Introduction to Encryption & Cryptography
Make any enquiry about computer security, and you will almost immediately fall over the terms cryptography and encryption (and also decryption), but what exactly is meant by this?
The dictionary (in my case the Oxford English), defines cryptography as hidden writing.   It has been around for a very long time.   The Ancient Egyptians, the Arabs and the Romans developed their own encryption systems.
But what is encryption  used for?
Cryptography is used whenever someone want to send a secret message to someone else, in a situation where anyone might be able to get hold of the message and read it.   It was often used by generals to send orders to their armies, or to send messages between lovers.   The most famous encryption machine invented was the Enigma, used in the Second World War to send military messages.   (Several books and at least one film have featured Enigma encryption.)
How does cryptography and encryption  work?
One of the best examples of early cryptography is the Caesar cipher, named after Julius Caesar because he is thought to have used it even if he didn't actually invent it.
It works like this.   Take a piece of paper and write along the top edge the alphabet.   Take another piece of paper and do the same thing. You should then have two lines of letters like this:ABCDEFGHIJKLMNOPQRSTUVWXYZ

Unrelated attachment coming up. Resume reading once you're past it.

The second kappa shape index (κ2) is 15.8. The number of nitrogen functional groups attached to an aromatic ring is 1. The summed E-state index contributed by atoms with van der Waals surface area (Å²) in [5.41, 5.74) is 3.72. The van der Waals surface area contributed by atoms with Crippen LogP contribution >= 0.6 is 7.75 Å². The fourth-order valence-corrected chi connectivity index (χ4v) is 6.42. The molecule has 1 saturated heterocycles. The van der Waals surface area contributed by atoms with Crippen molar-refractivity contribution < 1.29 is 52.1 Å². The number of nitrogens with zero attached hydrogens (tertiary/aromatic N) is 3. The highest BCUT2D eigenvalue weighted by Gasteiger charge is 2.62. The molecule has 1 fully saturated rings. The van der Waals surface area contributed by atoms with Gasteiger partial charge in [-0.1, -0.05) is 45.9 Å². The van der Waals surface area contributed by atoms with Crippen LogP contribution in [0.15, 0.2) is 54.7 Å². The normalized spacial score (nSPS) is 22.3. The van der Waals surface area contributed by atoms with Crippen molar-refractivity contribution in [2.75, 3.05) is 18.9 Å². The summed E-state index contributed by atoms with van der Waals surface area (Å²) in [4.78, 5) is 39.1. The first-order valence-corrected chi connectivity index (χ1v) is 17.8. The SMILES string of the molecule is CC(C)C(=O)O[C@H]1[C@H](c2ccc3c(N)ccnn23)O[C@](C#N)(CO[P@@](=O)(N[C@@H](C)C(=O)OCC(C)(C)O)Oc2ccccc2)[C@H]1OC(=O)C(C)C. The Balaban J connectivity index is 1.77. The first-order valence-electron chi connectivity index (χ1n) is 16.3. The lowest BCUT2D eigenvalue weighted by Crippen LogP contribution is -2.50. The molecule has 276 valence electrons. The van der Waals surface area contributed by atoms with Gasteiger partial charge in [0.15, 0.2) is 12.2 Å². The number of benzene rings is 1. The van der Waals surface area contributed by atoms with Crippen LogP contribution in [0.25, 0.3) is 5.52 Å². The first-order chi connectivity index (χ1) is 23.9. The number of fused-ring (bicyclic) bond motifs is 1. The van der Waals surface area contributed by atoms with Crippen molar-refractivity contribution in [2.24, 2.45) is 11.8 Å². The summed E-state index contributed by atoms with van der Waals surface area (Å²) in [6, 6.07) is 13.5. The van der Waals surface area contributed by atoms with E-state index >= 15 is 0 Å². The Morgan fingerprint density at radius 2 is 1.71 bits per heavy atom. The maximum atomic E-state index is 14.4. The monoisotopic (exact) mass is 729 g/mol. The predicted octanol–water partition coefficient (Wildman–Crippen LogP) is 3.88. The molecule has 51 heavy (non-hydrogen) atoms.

Now write your message.   SEND MONEY TONIGHT
Move one of your pieces of paper along to the right one or more letters so that they no longer line up. That should look like this:ABCDEFGHIJKLMNOPQRSTUVWXYZ
Now every time you see a letter of your message in the top line, write down instead the letter on the bottom line.
SEND MONEY TONIGHT becomes
QCLB KMLCW RMLGEFR
What you have done is performed a cryptographic transformation (encrypted) your message.   To do it you have used an algorithm (for each letter in your message, move a number of locations on in the alphabet and write that one down instead) and an encryption  key, in this case the value 2 because we moved A two places forwards on the bottom line.